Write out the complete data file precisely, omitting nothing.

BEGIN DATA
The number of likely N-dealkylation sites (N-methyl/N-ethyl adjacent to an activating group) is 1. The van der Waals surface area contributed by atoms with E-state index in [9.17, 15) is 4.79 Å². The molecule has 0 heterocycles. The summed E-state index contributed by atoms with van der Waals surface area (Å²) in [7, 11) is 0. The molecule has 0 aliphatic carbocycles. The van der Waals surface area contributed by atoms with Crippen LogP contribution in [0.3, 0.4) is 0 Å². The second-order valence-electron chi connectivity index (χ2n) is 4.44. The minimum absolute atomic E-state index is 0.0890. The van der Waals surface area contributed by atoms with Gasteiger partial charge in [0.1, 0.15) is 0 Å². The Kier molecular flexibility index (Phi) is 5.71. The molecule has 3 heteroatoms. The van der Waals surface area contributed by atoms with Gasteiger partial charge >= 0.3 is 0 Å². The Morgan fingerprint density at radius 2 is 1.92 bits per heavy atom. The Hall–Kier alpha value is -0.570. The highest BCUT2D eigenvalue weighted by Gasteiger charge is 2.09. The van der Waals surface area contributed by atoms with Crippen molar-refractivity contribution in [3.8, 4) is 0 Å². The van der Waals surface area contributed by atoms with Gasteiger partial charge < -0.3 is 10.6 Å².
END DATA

The number of likely N-dealkylation sites (N-methyl/N-ethyl adjacent to an activating group) is 1. The van der Waals surface area contributed by atoms with E-state index in [9.17, 15) is 4.79 Å². The molecule has 0 heterocycles. The summed E-state index contributed by atoms with van der Waals surface area (Å²) in [7, 11) is 0. The molecule has 0 aliphatic carbocycles. The van der Waals surface area contributed by atoms with Crippen LogP contribution in [0.3, 0.4) is 0 Å². The second-order valence-electron chi connectivity index (χ2n) is 4.44. The minimum absolute atomic E-state index is 0.0890. The van der Waals surface area contributed by atoms with Gasteiger partial charge in [0.1, 0.15) is 0 Å². The Kier molecular flexibility index (Phi) is 5.71. The molecule has 3 heteroatoms. The van der Waals surface area contributed by atoms with Gasteiger partial charge >= 0.3 is 0 Å². The Morgan fingerprint density at radius 2 is 1.92 bits per heavy atom. The Hall–Kier alpha value is -0.570. The highest BCUT2D eigenvalue weighted by Gasteiger charge is 2.09. The van der Waals surface area contributed by atoms with Crippen molar-refractivity contribution in [3.8, 4) is 0 Å². The van der Waals surface area contributed by atoms with Gasteiger partial charge < -0.3 is 10.6 Å².